Nick Smith is the latest cheerleader for a four-year term. Here’s why he’s wrong

Compared with other democracies, New Zealand has relatively few checks on its parliament, so it would be misjudged to extend the gap between visits to the ballot box, writes Liam Hehir.

Nick Smith, National’s spokesman for electoral reform, has suggested a number of reforms to the rules about how and when we elect members of parliament. One of them is the frequency of general elections. Currently, a general election must be called once every three years. Dr Smith would like to see that extended to four years. 

The idea that parliament should sit for a longer term has become the conventional wisdom of late. The proposed four years is common in many countries around the world. The UK parliament sits for a maximum of five years, although I’ve yet to hear any New Zealander advocate for that length of time. 

The argument for a lengthened term often boils down to the idea that it would allow governments to be more forward looking. The pressure of the three-year electoral cycle is said to create demand for instant results, which may not always be conducive to the best interests of the country. Giving a government more time before it has to face the electorate may give it some comfort to sink political capital into policies that will take longer to bear fruit. 

When consulted on the question by referendum, New Zealanders have proven unconvinced. In both 1967 and 1990, the three-year term was endorsed by seven out of every 10 voters. There has, however, been a lot of water under the bridge since then and it could be that we have changed our mind. 

We probably shouldn’t. 

Our government is unique in so many ways and, for the most part, it works really well. One source of potential mischief, though, is that there really are few institutional checks and balances on our parliament. Putting obscure legal theory to one side, a majority of temporarily elected MPs really can do as they please. 

The almost polar opposite of this can be found in the United States. There, power is dispersed. While Congress is the most powerful body, since it has the power of impeachment, the president can veto laws it passes by a bare majority. The laws it does pass can be struck down if a majority of Supreme Court justices determine they violates the constitution. Within Congress itself, power is divided between a House and Senate which are elected on different timetables, which works against temporary but fleeting majorities. 

Lastly, its powers to make laws is also not unlimited since many areas of policy are reserved to the states, which have retained significant sovereignty.  

Britain represents something of a midway point. Its parliament has (for the time being)  surrendered some of its sovereignty to the European Union. But even if that ceases to be the case, power within parliament is divided. There is a House of Commons (elected by general suffrage) and a House of Lords (which is filled partly by appointment and partly by hereditary privilege).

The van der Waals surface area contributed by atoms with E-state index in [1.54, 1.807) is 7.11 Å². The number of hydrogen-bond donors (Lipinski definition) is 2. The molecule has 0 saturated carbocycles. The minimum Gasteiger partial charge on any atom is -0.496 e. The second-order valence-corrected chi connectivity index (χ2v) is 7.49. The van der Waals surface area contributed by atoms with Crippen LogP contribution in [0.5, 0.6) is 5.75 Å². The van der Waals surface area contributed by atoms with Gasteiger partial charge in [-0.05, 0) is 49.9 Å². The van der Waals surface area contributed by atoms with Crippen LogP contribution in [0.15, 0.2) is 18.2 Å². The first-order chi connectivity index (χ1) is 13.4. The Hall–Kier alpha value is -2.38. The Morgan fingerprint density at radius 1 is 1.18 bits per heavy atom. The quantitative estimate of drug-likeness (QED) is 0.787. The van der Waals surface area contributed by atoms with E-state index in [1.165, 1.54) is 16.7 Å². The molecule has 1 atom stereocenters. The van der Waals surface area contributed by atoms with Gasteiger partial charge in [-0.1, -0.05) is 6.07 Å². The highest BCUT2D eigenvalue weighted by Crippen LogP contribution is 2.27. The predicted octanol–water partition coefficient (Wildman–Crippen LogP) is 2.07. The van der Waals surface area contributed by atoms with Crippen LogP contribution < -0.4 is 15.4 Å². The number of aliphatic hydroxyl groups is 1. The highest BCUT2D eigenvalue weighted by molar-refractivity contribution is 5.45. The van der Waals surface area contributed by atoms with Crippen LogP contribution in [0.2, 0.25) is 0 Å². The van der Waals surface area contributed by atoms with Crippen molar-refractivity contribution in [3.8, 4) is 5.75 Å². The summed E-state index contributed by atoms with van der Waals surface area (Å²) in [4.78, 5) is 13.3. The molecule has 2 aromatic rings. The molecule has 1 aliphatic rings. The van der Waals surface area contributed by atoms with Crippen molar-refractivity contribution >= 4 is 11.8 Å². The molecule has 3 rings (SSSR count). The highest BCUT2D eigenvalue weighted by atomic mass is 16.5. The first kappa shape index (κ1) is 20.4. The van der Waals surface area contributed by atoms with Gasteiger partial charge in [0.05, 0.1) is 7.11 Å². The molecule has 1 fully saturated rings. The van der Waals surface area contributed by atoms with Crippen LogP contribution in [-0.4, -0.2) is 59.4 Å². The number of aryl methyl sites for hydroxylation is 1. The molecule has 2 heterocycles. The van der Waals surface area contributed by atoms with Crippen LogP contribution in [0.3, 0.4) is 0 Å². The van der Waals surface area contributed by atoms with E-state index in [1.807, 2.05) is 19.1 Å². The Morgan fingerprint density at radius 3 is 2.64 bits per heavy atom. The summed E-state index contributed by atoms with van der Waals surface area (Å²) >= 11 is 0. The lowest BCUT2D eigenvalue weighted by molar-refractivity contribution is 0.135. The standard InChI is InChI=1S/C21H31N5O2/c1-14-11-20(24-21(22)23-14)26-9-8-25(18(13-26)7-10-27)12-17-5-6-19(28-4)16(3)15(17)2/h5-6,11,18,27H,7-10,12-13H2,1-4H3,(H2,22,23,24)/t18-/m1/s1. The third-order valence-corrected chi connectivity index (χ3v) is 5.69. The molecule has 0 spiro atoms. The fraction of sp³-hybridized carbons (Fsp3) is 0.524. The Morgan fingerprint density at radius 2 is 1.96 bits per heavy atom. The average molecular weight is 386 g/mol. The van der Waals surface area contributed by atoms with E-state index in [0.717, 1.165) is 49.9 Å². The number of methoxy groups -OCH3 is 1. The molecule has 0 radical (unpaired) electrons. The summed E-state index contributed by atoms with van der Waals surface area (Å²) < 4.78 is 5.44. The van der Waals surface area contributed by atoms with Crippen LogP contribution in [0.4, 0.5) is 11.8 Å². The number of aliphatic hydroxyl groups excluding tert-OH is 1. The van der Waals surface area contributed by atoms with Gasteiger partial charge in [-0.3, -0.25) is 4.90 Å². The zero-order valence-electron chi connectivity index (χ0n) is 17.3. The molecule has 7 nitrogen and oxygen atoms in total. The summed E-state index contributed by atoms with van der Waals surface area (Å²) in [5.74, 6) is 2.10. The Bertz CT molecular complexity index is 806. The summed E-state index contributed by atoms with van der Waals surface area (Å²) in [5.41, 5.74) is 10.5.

In the UK, the power of the House of Lords is circumscribed. That is as things should be, since it’s the House of Commons which is answerable to the people. The Lords retains, however, the power to propose amendments to legislation and delay its coming into force. Bills passed by the House of Commons are regularly returned with revisions by the Lords and this provides some measure of independent oversight. 

Moreover, Northern Ireland, Scotland and Wales also have their own legislatures. These exercise control over a number of local matters, including some taxation and spending powers. While the “devolved” parliaments do not enjoy the same rights and privileges as the American states, they do constitute an alternative base of power and legitimacy apart from the Westminster government.  

We haven’t had an upper house since the Legislative Council was abolished in 1951. We’ve lacked local “parliaments” since provincial governments were abolished in 1876. Our unwritten constitution affords little scope for judges to assail the doctrine of parliamentary supremacy (even if they nibble at the edges from time to time). 

Not many countries combine unicameralism (that is, just the one house of parliament) with strongly centralised government and an uncodified constitution. In that regard, we put rather a lot of faith in parliament. 

But parliament does have one big limit on its power. Where rogue governments overseas can be stymied or delayed by other organs of government, ours are checked by frequent votes of the people. Having to front the voters every three years might be inconvenient for the politicians, but it also means they’re less likely to ram things through while counting on the voters forgetting about it. 

In many ways, MMP underscores these considerations. In three of our elections, voters didn’t learn what kind of government they were getting until the backroom dealing was done. Did most NZ First supporters expect they were installing a minority Labour government last year? Perhaps. It’s impossible to know for sure. 

Whatever those voters felt, it is what they got. And while it might not be practical for parties to lay out their coalition preferences in advance, the next best thing is to give the voters the opportunity to make their views known at the ballot box without undue delay. The relative rarity of one and two term governments in our history – which has continued under MMP – demonstrates that New Zealanders tend to exercise their votes carefully. 

We are a small country. It’s not clear that we need the complicated constitutional machinery endured by other countries. The loss of the Legislative Council has done little to stop us becoming one of the best governed countries in the world, for example. 

Nor has our relatively short parliamentary term. 


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